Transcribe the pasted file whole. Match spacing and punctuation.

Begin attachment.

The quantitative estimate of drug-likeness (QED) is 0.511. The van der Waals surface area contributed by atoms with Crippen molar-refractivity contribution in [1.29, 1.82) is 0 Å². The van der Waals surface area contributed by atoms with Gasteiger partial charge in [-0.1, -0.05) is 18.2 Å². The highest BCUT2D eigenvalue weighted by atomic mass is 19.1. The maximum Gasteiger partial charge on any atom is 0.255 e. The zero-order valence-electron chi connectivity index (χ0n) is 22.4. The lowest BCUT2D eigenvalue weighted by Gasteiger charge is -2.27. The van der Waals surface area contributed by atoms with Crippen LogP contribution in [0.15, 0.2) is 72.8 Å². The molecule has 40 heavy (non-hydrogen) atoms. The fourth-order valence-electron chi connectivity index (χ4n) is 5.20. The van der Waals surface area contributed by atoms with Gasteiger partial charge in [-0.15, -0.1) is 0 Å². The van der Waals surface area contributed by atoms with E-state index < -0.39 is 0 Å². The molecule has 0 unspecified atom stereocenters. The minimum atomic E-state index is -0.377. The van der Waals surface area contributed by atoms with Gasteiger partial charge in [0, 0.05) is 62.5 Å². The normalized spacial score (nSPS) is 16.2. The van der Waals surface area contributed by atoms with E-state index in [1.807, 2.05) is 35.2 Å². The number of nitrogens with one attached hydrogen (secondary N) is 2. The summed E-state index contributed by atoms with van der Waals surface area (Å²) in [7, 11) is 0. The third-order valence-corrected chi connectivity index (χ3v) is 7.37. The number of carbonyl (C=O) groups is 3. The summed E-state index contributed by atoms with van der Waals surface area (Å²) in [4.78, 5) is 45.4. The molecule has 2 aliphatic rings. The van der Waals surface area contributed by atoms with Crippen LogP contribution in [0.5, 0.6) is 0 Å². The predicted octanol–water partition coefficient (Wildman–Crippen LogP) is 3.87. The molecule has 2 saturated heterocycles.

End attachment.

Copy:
The quantitative estimate of drug-likeness (QED) is 0.511. The van der Waals surface area contributed by atoms with Crippen molar-refractivity contribution in [1.29, 1.82) is 0 Å². The van der Waals surface area contributed by atoms with Gasteiger partial charge in [-0.1, -0.05) is 18.2 Å². The highest BCUT2D eigenvalue weighted by atomic mass is 19.1. The maximum Gasteiger partial charge on any atom is 0.255 e. The zero-order valence-electron chi connectivity index (χ0n) is 22.4. The lowest BCUT2D eigenvalue weighted by Gasteiger charge is -2.27. The van der Waals surface area contributed by atoms with Crippen LogP contribution in [0.15, 0.2) is 72.8 Å². The molecule has 40 heavy (non-hydrogen) atoms. The fourth-order valence-electron chi connectivity index (χ4n) is 5.20. The van der Waals surface area contributed by atoms with Gasteiger partial charge in [-0.15, -0.1) is 0 Å². The van der Waals surface area contributed by atoms with E-state index < -0.39 is 0 Å². The molecule has 0 unspecified atom stereocenters. The minimum atomic E-state index is -0.377. The van der Waals surface area contributed by atoms with Gasteiger partial charge in [0, 0.05) is 62.5 Å². The normalized spacial score (nSPS) is 16.2. The van der Waals surface area contributed by atoms with E-state index in [1.807, 2.05) is 35.2 Å². The number of nitrogens with one attached hydrogen (secondary N) is 2. The summed E-state index contributed by atoms with van der Waals surface area (Å²) in [7, 11) is 0. The third-order valence-corrected chi connectivity index (χ3v) is 7.37. The number of carbonyl (C=O) groups is 3. The summed E-state index contributed by atoms with van der Waals surface area (Å²) in [4.78, 5) is 45.4. The molecule has 2 aliphatic rings. The van der Waals surface area contributed by atoms with Crippen LogP contribution in [0.5, 0.6) is 0 Å². The predicted octanol–water partition coefficient (Wildman–Crippen LogP) is 3.87. The molecule has 2 saturated heterocycles.